Democrat Jimmy Peluso beat Republican Joe Hogan in the May 16 runoff for Jacksonville City Council District 7, a new district encompassing almost all of the downtown Urban Core.

Hogan, a builder, pitched himself as a straight shooter. A conservative running in a heavily Democratic district who’s willing to tell voters what he thinks. He supported the Jacksonville Sheriff’s Office’s decision to arrest a citizen who filed an internal affairs complaint and questioned why the police union would support the Democratic Peluso over him.

Peluso, a lobbyist for Vystar Credit Union, focused his message on policy specifics, emphasizing his obsession with even the “nerdiest” of topics as he put it at one forum while talking about land-use zoning overlays. He committed to supporting a tenants bill of rights, increasing funding for parks and recreation and fighting for better sidewalks, curbs and bicycle infrastructure.

The district came about after the Jacksonville City Council lost a racial gerrymandering lawsuit and a federal court ordered new maps drawn by civil-rights plaintiffs, including the Jacksonville Branch of the NAACP.

Even though the court-ordered district was drawn specifically to allow Black voters to elect their preferred candidate, no Black candidates filed in the race, and all five initial candidates were white.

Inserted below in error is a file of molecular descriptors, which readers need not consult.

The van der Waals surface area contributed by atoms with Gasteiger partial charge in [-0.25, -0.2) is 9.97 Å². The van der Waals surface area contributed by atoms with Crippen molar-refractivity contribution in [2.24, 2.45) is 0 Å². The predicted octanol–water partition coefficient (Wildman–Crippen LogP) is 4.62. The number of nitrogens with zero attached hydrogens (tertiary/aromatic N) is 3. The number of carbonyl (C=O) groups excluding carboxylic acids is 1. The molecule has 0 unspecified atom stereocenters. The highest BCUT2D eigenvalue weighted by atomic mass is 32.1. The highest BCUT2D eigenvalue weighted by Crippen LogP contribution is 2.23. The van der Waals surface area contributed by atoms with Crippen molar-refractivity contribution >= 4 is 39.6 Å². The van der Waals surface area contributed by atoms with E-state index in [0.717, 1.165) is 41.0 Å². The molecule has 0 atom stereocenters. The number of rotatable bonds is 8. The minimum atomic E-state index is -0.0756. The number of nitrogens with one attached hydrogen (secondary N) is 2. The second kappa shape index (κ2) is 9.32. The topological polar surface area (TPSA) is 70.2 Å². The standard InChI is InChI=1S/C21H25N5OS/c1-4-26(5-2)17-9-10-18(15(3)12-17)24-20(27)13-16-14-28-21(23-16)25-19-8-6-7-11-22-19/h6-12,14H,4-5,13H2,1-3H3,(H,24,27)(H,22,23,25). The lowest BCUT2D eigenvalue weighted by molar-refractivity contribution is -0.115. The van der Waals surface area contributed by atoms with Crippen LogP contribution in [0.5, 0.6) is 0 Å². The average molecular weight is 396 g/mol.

The district also holds some of the city’s most distinctive neighborhoods: Downtown, Eastside, College Gardens, New Town, Brooklyn, Mixon Town, Riverside, Avondale, Murray Hill, Ortega, Venetia, Fairfax, the Mid-Westside, Sugar Hill, Phoenix and Fairfield.

“I will be an open ear,” Hogan told one crowd during the campaign. “I’m not going to tell you one thing and then go down to City Hall and make a deal in the backroom and vote differently. You get what you see with me, the good and the bad. … I have a vision that I’d love to see the city excel and grow.”

A map of Jacksonville City Council District 7.
A map of Jacksonville City Council District 7. [The Tributary]

Andrew Pantazi edits and reports for The Tributary. He previously worked as a reporter at The Florida Times-Union where he helped organize the newsroom's union with the NewsGuild-CWA. He and his wife,...